Achilles Tendinitis

So basically what is Achilles tendinitis? It is actually a band that connects our heel bone to the calf muscles of the leg.It is the main tendon that we rely upon for walking and running. Once this band of tissue or tendon gets inflamed, it causes pain or tendinitis. In fact, it is the biggest and strongest tendon in the body.There are two types of tendinitis – Insertional and Noninsertional. The pathology is not inflammatory, it is a gradual failed healing process. The pain occurs due to the tendons response to injury. Pain in Achilles tendon is relatively common in people who are into physical activity like exercises, sports recreational activities and even in individuals who are also inactive. It is one of the most common injuries in recreational runners.


The prevalence of Achilles tendinitis is found mainly between the age group of 30 -40 years. As we age, the chances of having Achilles also increases. It is more common especially in male gender and individuals who are into sports and who are indulge in highly active sport games like dancing, volleyball, dancing, gymnastics. Congenital abnormality also causes a greater risk which can cause stress on the the tendons.


As it is the main muscle which is used during running and walking. So the cause of the pain occurs due to overworking or overstressing that area of the tendon during our high intense workouts. Overuse and a recently caused trauma in the Achilles tendon can also aggravate severe pain due to the constant repetitive eccentric load-induced microtrauma that stresses the structures around the tendon. Many other risk factors can also predispose to Achilles tendons such as:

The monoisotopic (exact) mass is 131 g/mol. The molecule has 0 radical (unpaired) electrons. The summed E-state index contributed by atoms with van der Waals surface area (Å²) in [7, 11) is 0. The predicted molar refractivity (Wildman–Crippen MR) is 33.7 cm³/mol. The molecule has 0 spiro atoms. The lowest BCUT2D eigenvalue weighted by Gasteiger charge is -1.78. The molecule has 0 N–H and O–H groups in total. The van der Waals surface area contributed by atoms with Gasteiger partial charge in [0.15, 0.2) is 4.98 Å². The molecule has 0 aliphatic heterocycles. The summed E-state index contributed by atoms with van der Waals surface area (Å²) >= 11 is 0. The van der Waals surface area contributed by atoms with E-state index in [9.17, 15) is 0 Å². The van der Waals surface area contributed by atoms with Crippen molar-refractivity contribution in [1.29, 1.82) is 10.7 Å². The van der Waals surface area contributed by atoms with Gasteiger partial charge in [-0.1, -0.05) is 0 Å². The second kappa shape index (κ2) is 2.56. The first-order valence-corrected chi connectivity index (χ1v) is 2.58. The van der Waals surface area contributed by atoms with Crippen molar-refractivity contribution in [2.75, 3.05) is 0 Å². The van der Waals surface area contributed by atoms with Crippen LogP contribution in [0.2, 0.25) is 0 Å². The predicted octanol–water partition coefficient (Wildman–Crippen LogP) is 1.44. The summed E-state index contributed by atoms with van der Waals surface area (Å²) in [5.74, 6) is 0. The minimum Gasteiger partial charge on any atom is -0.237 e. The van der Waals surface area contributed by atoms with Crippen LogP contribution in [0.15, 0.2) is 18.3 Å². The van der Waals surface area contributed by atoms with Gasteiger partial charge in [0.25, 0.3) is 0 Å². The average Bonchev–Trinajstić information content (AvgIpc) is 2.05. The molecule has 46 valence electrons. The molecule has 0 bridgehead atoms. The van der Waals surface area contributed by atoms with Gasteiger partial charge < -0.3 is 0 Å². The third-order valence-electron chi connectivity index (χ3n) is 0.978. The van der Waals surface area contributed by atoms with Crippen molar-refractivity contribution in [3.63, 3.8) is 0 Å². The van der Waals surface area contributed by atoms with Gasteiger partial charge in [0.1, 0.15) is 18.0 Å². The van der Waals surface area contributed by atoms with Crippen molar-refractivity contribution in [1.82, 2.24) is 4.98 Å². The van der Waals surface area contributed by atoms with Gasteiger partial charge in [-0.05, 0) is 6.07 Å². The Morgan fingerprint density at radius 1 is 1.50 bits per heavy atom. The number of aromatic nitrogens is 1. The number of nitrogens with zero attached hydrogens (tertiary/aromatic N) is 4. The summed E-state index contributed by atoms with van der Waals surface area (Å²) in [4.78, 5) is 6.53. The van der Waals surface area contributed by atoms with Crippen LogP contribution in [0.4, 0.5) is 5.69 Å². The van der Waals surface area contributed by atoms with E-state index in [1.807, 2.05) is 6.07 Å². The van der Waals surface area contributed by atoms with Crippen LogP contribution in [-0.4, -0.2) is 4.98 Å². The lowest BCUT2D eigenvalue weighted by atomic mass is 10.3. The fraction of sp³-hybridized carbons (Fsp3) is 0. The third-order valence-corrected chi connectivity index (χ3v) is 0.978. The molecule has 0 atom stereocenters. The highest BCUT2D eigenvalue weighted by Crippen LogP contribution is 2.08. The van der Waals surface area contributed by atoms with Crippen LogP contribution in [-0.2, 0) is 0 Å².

1. It is more common in men and old age group of people
  2. Individuals with tight calf muscles which can stress on the tendon area.
  3. Women who wear high heels because bone spurs on the heel which can rub against the tendon.
  4. Many medications such as fluoroquinolones have found to be associated with it.
  5. Increased intensity during running,jumping.
  6. People with anatomical flat foot.
  7. Congenital abnormalities


  1. Pain starts especially in the morning.
  2. It gets worse when you are active and goes down to the back of the leg near the heel area.
  3. There will be difficulty in flexing the affected foot.
  4. A sharp, shooting ‘pop’ pain will occur especially during exercising which suggests a rupture tendon.
  5. While palpating with our fingers, a mild swelling can be seen in the affected area
  6. swelling is associated with warmth and redness.
  7. Unable to rise up on your toes can also require urgent medical attention.


Diagnosis is the most crucial step as it can be mistaken for a sprained ankle. Various steps should be considered such as:


The first step is to minimize inflammation and stress on the tendon by conservative management


Anti-inflammatory painkillers such asNon-steroidalanti-inflammatory drugs (NSAIDS) like ibuprofen and naproxen and COX-2 inhibitors will provide relief from pain and swelling.However, home care methods will work the best. It is highly suggested to consult an an orthopedics or a physiotherapist for the required steps to be taken.


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